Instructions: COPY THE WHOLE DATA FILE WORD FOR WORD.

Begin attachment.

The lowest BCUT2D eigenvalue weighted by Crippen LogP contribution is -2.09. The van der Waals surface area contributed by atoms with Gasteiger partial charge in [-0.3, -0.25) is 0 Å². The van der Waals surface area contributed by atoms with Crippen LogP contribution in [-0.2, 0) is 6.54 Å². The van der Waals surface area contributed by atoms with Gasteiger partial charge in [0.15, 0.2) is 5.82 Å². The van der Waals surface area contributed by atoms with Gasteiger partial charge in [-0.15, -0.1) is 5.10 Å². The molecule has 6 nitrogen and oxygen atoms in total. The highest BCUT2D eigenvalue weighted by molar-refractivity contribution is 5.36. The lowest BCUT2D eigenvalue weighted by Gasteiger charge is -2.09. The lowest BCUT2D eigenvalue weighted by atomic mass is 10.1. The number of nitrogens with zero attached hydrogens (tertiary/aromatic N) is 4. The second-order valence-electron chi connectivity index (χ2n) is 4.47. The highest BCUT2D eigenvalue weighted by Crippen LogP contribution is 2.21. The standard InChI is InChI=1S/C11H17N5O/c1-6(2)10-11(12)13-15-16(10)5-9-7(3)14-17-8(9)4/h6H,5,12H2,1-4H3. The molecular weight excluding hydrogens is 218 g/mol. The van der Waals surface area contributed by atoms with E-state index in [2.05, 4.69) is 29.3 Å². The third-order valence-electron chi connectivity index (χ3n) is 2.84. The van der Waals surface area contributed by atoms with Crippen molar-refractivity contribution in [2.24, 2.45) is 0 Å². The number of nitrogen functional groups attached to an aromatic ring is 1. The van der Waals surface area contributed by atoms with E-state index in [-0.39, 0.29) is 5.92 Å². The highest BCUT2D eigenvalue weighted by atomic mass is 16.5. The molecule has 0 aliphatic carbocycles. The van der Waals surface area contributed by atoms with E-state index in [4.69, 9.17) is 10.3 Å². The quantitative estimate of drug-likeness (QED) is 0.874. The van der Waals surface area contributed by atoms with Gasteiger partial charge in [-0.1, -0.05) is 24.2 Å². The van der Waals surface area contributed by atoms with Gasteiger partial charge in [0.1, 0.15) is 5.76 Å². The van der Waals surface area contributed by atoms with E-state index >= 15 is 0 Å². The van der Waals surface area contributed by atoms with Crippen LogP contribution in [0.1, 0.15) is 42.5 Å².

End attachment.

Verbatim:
The lowest BCUT2D eigenvalue weighted by Crippen LogP contribution is -2.09. The van der Waals surface area contributed by atoms with Gasteiger partial charge in [-0.3, -0.25) is 0 Å². The van der Waals surface area contributed by atoms with Crippen LogP contribution in [-0.2, 0) is 6.54 Å². The van der Waals surface area contributed by atoms with Gasteiger partial charge in [0.15, 0.2) is 5.82 Å². The van der Waals surface area contributed by atoms with Gasteiger partial charge in [-0.15, -0.1) is 5.10 Å². The molecule has 6 nitrogen and oxygen atoms in total. The highest BCUT2D eigenvalue weighted by molar-refractivity contribution is 5.36. The lowest BCUT2D eigenvalue weighted by Gasteiger charge is -2.09. The lowest BCUT2D eigenvalue weighted by atomic mass is 10.1. The number of nitrogens with zero attached hydrogens (tertiary/aromatic N) is 4. The second-order valence-electron chi connectivity index (χ2n) is 4.47. The highest BCUT2D eigenvalue weighted by Crippen LogP contribution is 2.21. The standard InChI is InChI=1S/C11H17N5O/c1-6(2)10-11(12)13-15-16(10)5-9-7(3)14-17-8(9)4/h6H,5,12H2,1-4H3. The molecular weight excluding hydrogens is 218 g/mol. The van der Waals surface area contributed by atoms with E-state index in [2.05, 4.69) is 29.3 Å². The third-order valence-electron chi connectivity index (χ3n) is 2.84. The van der Waals surface area contributed by atoms with Crippen molar-refractivity contribution in [2.24, 2.45) is 0 Å². The number of nitrogen functional groups attached to an aromatic ring is 1. The van der Waals surface area contributed by atoms with E-state index in [-0.39, 0.29) is 5.92 Å². The highest BCUT2D eigenvalue weighted by atomic mass is 16.5. The molecule has 0 aliphatic carbocycles. The van der Waals surface area contributed by atoms with E-state index in [4.69, 9.17) is 10.3 Å². The quantitative estimate of drug-likeness (QED) is 0.874. The van der Waals surface area contributed by atoms with Gasteiger partial charge in [-0.1, -0.05) is 24.2 Å². The van der Waals surface area contributed by atoms with Gasteiger partial charge in [0.1, 0.15) is 5.76 Å². The van der Waals surface area contributed by atoms with E-state index >= 15 is 0 Å². The van der Waals surface area contributed by atoms with Crippen LogP contribution in [0.1, 0.15) is 42.5 Å².